Searching over 5,500,000 cases.


searching
Buy This Entire Record For $7.95

Download the entire decision to receive the complete text, official citation,
docket number, dissents and concurrences, and footnotes for this case.

Learn more about what you receive with purchase of this case.

Russell v. Hatfield

United States District Court, W.D. North Carolina, Statesville Division

March 9, 2018

RUTH HECKMAN MIRANDA RUSSELL, Plaintiffs,
v.
ROBERT NEAL HATFIELD, Defendant. UNITED STATES OF AMERICA, Plaintiff,
v.
ROBERT NEAL HATFIELD, Defendant.

          ORDER

          MAX O. COGBURN JR. UNITED STATES DISTRICT JUDGE

         THIS MATTER is before the court on plaintiffs' Motion to Consolidate Related Cases with United States v. Robert Neal Hatfield [5:17cv121]. The issues have been fully briefed by respective counsel in this action, an appropriate Notice (#19) has been filed in the 5:17cv121 action, and counsel for the United States of America, therein, has interposed no objection.

         Rule 42(a) of the Federal Rules of Civil Procedure permits consolidation “[i]f actions before the court involve a common question of law of fact.” The rule provides courts with discretion over whether to consolidate actions for trial. See Arnold v. Eastern Air Lines, Inc., 681 F.3d 186, 192 (4th Cir. 1982). Courts considering consolidation should evaluate:

(1) whether the specific risks of prejudice and possible confusion [are] overborne by the risk of inconsistent adjudications of common factual and legal issues,
(2) burden on the parties,
(3) witnesses and available judicial resources posed by multiple lawsuits,
(4) the length of time required to conclude multiple suits as against a single one, and
(5) the relative expense to all concerned of the single-trial, multiple-trial alternatives.

Id. at 193. Generally, under Rule 42(a), when two causes of action involve common witnesses, identical evidence, and similar issues, judicial economy will generally favor consolidation. See Johnson v. Celotex Corp., 899 F.2d 1281, 1284-85 (2d Cir. 1990). Consolidation of actions involving common questions of law and fact also avoids the risk of inconsistent judgments. Switzenbaum v. Orbital Scis. Corp., 187 F.R.D. 246, 248 (E.D. Va. 1999). Nevertheless, “even where cases involve some common issues of law or fact, consolidation may be inappropriate where individual issues predominate.” Michael v. Wyeth, LLC, 2011 WL 1527581, at *2 (S.D.W.Va. Apr. 20, 2011) (Copenhaver, J.) (internal quotations omitted).

         Two actions are now pending before the undersigned stemming from the same alleged conduct. In this action, plaintiffs Miranda Russell and Ruth Heckman (“plaintiffs”) filed suit against defendant Robert Hatfield, alleging violations of the Fair Housing Act, 42 U.S.C. §§ 3601-3631 (the “FHA”). In United States v. Robert Neal Hatfield, 5:17-cv-121 (W.D. N.C. ), the government asserts violations of the FHA against the same defendant. While this action involves alleged violations of the FHA against these two plaintiff and the later-filed action involves allegations of a pattern and/or practice, the conduct which is alleged is identical. The Court has reviewed the allegations asserted by way of the complaints filed in each case, and agrees with the plaintiffs herein that common issues of law and fact predominate. The Court also agrees with plaintiff that judicial economy favors consolidation. Such consolidation will serve judicial economy and avoid duplication of efforts and the risk of inconsistent results.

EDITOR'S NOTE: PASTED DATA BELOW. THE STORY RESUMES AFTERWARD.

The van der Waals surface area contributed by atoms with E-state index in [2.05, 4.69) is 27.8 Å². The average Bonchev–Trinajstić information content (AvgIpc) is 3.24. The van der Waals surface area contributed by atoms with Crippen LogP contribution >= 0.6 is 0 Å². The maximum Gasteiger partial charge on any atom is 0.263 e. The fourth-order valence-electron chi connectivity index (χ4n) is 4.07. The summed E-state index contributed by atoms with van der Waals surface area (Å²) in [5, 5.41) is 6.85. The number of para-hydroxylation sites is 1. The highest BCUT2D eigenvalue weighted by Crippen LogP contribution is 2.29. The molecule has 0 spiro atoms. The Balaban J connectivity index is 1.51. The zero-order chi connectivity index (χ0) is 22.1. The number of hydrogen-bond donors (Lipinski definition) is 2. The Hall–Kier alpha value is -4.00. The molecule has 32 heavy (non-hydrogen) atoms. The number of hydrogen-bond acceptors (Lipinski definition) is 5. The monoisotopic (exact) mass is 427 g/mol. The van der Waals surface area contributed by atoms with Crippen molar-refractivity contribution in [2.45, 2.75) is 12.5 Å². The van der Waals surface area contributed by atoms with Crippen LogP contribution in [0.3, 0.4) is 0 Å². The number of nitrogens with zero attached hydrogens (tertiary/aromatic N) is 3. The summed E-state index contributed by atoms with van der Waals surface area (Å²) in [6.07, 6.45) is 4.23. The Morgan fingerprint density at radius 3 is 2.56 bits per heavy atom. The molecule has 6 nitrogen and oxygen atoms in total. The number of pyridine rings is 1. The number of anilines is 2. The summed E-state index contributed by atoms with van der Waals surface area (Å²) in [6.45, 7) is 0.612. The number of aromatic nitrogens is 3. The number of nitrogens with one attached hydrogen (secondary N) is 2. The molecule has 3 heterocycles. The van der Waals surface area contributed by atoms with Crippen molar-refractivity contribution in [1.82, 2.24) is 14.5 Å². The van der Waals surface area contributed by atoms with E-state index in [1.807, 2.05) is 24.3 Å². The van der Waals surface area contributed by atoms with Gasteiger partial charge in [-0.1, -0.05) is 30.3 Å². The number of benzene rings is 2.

The Court has considered the Arnold factors set forth supra and finds that they all weigh in favor of consolidation or are neutral. The risk that defendant will suffer prejudice if these matters are consolidated is nonexistent or negligible. Consolidation will eliminate duplication of efforts by the parties and the Court. While the Court has considered carefully defendant's argument concerning witnesses, the fact of the matter is that all the witnesses in this case could and likely would be called by the government in the later filed case, and vice versa.

         Furthermore, if consolidated, a jury would be presented with all the testimony in one action, avoiding the possibility of inconsistent judgments. The harm that could be caused by inconsistent judgments is extends well beyond the parties to this case, as public confidence in the judicial system can be undermined if such were to occur. Consolidating these matters will also reduce the burden (temporally and financially) on the parties and the Court by avoiding avoid duplicative efforts in discovery, motions practice, mediation, and, if needed, trial.

         The Court has also considered defendant's argument that by joining the two actions, plaintiffs' case is bolstered by the presence of the United States as a co-plaintiff. While that is certainly possible, the exact opposite argument could be made as the presence of government can also be considered a negative, especially in some former divisions of this district. The possibility that the presence of the government will somehow lend credence to the individual plaintiffs is neutralized by this Court's routine instruction concerning the jury's duty to treat all parties as being of equal worth. Further, if this matter makes it to trial, the Court will allow some voir dire on whether prospective jurors would be fair where the government is a party.

         Ultimately, the court finds that consolidation of the above-captioned action cases is warranted given the common factual and legal issues and the judicial efficiencies ...


Buy This Entire Record For $7.95

Download the entire decision to receive the complete text, official citation,
docket number, dissents and concurrences, and footnotes for this case.

Learn more about what you receive with purchase of this case.